Pilgrimage to specific religious sites is a custom that dates back to the times of the ancient Greeks. Pilgrim badges also date back to this period as well, proof of which can be seen at the sanctuary of Artemis Orthia at Sparta where excavations unearthed pilgrim souvenirs that date back to the seventh century B.C.E. Christian pilgrimage to the Holy Land was not something unheard of prior to the medieval era, but traveling to the Holy Land was not a common occurrence because of its distance from Western Europe and the ongoing wars in the region. The few who made the long journey to the Holy Land often brought back items from the locus sanctus, souvenirs, as varied as palm leaves, rocks, and water from the Jordan River.
The expansion of the European population, as well as an expansion of the European economy, between the tenth and fourteenth centuries fostered an environment in which mass pilgrimage flourished in Europe. These factors contributed to a shift in pilgrimage trends. Once pilgrimage had been an activity exclusive to the wealthy and powerful, but now was something the common man or woman could do. Mass pilgrimage to the Holy Land and other religious sites peaked in the eleventh century, with individuals going on pilgrimage for reasons of health, spiritual concerns, adventure, or social prestige. Going on pilgrimage, however, was a potentially dangerous activity and, if pilgrims attempted to take pieces of relics or other items of spiritual significance with them back home, they could come under attack for their precious cargo. As a response to the dangers of having their holy objects pilfered, churches commissioned and sold pilgrim badges at pilgrimage sites.
Unlike other artisans, craftspeople who made pilgrim badges never seemed to have formed their own guilds. These artisans often worked in their homes or in separate shops, but some shrines had their own workshops for production of badges. Indeed, most of the badges were produced and sold near shrines, along with other religious objects, between the late eleventh and sixteenth centuries.
The pilgrim badges typically depicted a shrine or a relic associated with the holy site. Most pilgrim badges were made of low cost materials, and in England they were typically made of pewter, tin or lead, mostly because these materials were relatively inexpensive and readily available. Pewter badges were most popular during the fourteenth and fifteenth centuries, as pewter’s lower melting point allowed for them to be quickly manufactured and sold widely at low cost. Badges made of precious metals embellished with gemstones were also available for purchase, but were produced in lower quantities for wealthy pilgrims.
While very little documentation exists explaining the production methods used for pilgrim badges, archaeological finds such as casting molds made of limestone, iron and clay molds, and impressions of wood grain on pilgrim badges (suggesting the use of wooden casts), are highly indicative that these metal badges were formed in molds in a two-part process. The artisan chiseled a design into one part of the mold, and in some cases the other part of the mold functioned as a “counter” mold, in which the artisan carved an outline of the badge in relief, resulting in a thicker, ridged badge. Pilgrim badge production eventually shifted to using vellum (calf skin), cloth, and paper rather than metal or metal alloys. These materials allowed for more intricate designs, detail, and color, and were often costlier than metal badges. This shift may be partly explained by the desire to sew badges into manuscripts and personal prayer books toward the end of the late medieval period.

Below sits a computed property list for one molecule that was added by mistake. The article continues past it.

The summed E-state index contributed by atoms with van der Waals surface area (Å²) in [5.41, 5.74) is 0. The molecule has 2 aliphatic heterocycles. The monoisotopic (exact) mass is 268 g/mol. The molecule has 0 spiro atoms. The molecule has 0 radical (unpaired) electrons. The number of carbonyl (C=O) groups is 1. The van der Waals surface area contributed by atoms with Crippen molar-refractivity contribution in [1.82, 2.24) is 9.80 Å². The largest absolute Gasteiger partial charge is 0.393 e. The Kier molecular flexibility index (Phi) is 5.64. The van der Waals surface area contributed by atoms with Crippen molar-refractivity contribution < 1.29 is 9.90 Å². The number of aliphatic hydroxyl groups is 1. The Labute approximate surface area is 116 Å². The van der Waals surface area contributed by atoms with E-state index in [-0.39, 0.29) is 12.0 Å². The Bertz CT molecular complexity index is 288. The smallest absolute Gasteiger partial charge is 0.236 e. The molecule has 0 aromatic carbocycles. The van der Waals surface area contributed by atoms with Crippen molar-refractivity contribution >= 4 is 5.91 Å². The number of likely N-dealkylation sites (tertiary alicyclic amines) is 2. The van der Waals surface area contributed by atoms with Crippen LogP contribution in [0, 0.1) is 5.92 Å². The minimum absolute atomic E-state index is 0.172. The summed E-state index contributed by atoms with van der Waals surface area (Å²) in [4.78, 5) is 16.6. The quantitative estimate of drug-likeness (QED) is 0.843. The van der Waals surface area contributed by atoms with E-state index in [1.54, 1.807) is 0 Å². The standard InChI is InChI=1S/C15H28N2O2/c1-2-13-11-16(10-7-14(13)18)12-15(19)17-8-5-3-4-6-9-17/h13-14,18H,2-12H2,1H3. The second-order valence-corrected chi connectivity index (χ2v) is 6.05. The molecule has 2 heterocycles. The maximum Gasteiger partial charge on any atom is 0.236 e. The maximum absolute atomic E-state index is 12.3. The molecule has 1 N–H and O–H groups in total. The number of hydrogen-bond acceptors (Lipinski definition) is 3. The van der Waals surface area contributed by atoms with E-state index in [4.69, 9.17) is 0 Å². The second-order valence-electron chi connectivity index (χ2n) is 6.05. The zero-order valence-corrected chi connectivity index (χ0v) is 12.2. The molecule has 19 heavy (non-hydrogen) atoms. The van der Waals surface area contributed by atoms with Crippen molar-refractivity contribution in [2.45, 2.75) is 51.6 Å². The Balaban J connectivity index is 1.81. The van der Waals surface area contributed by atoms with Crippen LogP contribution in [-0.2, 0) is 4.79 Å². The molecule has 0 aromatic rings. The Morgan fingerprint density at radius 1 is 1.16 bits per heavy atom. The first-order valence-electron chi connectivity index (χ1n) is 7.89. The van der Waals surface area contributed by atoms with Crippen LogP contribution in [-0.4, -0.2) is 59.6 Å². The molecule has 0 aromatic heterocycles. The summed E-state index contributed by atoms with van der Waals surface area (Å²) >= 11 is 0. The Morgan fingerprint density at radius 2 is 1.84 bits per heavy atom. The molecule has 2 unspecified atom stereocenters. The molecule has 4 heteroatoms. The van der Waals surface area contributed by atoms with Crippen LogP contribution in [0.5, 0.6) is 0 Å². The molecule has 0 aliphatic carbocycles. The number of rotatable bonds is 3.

Pilgrim badges had different purposes for each individual, and they may have had multiple meanings for each person as well. They had a religious and spiritual significance that can be linked to individual expressions of personal piety. The badges served as evidence of the wearer’s personal sacrifice, as it signified their journey to a site, which was often far away from their home, to pray and pay homage to the relics of a saint. On occasion, the more ornate badges, served as symbols of the owner’s wealth. Pilgrim badges were also a sign of devotion to a specific saint or their cult of worship. Most importantly these pilgrim badges were “secondary” relics. Since relics were often believed to have certain powers that could result in miracles like the healing of the sick, the pilgrim badge functioned in a similar manner as a “secondary” relic, which was brushed against the relic or reliquary in order to “absorb” the essence of the saint into the badge. Most of the pilgrim badges recovered have been found in the Thames, thrown in the river for possibly religious or superstitious reasons.
This small pilgrim badge, 33mm (1.30in) in height and 15mm (0.59in) in width, is made of lead alloy and dates to the late medieval period. It is a depiction of Saint Barbara holding a tower and a palm frond, the former representing her imprisoned life and the latter representing her status as a virgin martyr. She is a saint associated with protection against sudden death, and is considered one of the fourteen Holy Helpers. This badge may have been used as a spiritual totem used to ward off fevers and or prevent sudden death, fears that were rampant during the period of the Black Death in London. This badge has a loop on the back, which means it was most likely sewn onto its owner’s coat and worn that way. It is possible that the owner would have gazed upon the image of Saint Barbara daily, as one would do with an image of Saint Christopher, in order to be spared from sudden death.
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